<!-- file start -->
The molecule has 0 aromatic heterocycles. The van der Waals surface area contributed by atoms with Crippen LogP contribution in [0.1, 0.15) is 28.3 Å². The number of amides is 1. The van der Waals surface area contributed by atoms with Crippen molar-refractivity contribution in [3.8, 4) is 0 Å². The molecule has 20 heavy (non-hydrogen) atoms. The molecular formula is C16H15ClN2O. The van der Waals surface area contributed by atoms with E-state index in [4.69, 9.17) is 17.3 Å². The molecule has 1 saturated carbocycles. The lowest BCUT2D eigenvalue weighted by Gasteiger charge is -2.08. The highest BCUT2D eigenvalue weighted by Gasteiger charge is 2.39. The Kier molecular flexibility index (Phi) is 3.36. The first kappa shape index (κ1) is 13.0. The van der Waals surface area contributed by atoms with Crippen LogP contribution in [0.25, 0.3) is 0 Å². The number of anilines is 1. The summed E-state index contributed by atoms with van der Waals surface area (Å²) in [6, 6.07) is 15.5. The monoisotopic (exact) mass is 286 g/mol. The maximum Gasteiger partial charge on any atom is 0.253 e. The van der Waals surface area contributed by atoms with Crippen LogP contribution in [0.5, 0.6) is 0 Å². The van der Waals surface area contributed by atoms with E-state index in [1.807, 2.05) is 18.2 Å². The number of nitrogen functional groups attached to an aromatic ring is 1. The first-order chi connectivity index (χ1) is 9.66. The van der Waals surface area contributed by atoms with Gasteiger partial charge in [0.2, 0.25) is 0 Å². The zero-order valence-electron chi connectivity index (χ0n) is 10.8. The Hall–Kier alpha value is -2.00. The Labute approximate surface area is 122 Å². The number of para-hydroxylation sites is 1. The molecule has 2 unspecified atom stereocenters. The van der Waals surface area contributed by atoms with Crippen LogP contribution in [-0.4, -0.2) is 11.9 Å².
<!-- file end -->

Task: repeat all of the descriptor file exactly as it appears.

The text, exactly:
The molecule has 0 aromatic heterocycles. The van der Waals surface area contributed by atoms with Crippen LogP contribution in [0.1, 0.15) is 28.3 Å². The number of amides is 1. The van der Waals surface area contributed by atoms with Crippen molar-refractivity contribution in [3.8, 4) is 0 Å². The molecule has 20 heavy (non-hydrogen) atoms. The molecular formula is C16H15ClN2O. The van der Waals surface area contributed by atoms with E-state index in [4.69, 9.17) is 17.3 Å². The molecule has 1 saturated carbocycles. The lowest BCUT2D eigenvalue weighted by Gasteiger charge is -2.08. The highest BCUT2D eigenvalue weighted by Gasteiger charge is 2.39. The Kier molecular flexibility index (Phi) is 3.36. The first kappa shape index (κ1) is 13.0. The van der Waals surface area contributed by atoms with Crippen LogP contribution in [0.25, 0.3) is 0 Å². The number of anilines is 1. The summed E-state index contributed by atoms with van der Waals surface area (Å²) in [6, 6.07) is 15.5. The monoisotopic (exact) mass is 286 g/mol. The maximum Gasteiger partial charge on any atom is 0.253 e. The van der Waals surface area contributed by atoms with Crippen LogP contribution in [0.5, 0.6) is 0 Å². The van der Waals surface area contributed by atoms with E-state index in [1.807, 2.05) is 18.2 Å². The number of nitrogen functional groups attached to an aromatic ring is 1. The first-order chi connectivity index (χ1) is 9.66. The van der Waals surface area contributed by atoms with Gasteiger partial charge in [0.2, 0.25) is 0 Å². The zero-order valence-electron chi connectivity index (χ0n) is 10.8. The Hall–Kier alpha value is -2.00. The Labute approximate surface area is 122 Å². The number of para-hydroxylation sites is 1. The molecule has 2 unspecified atom stereocenters. The van der Waals surface area contributed by atoms with Crippen LogP contribution in [-0.4, -0.2) is 11.9 Å².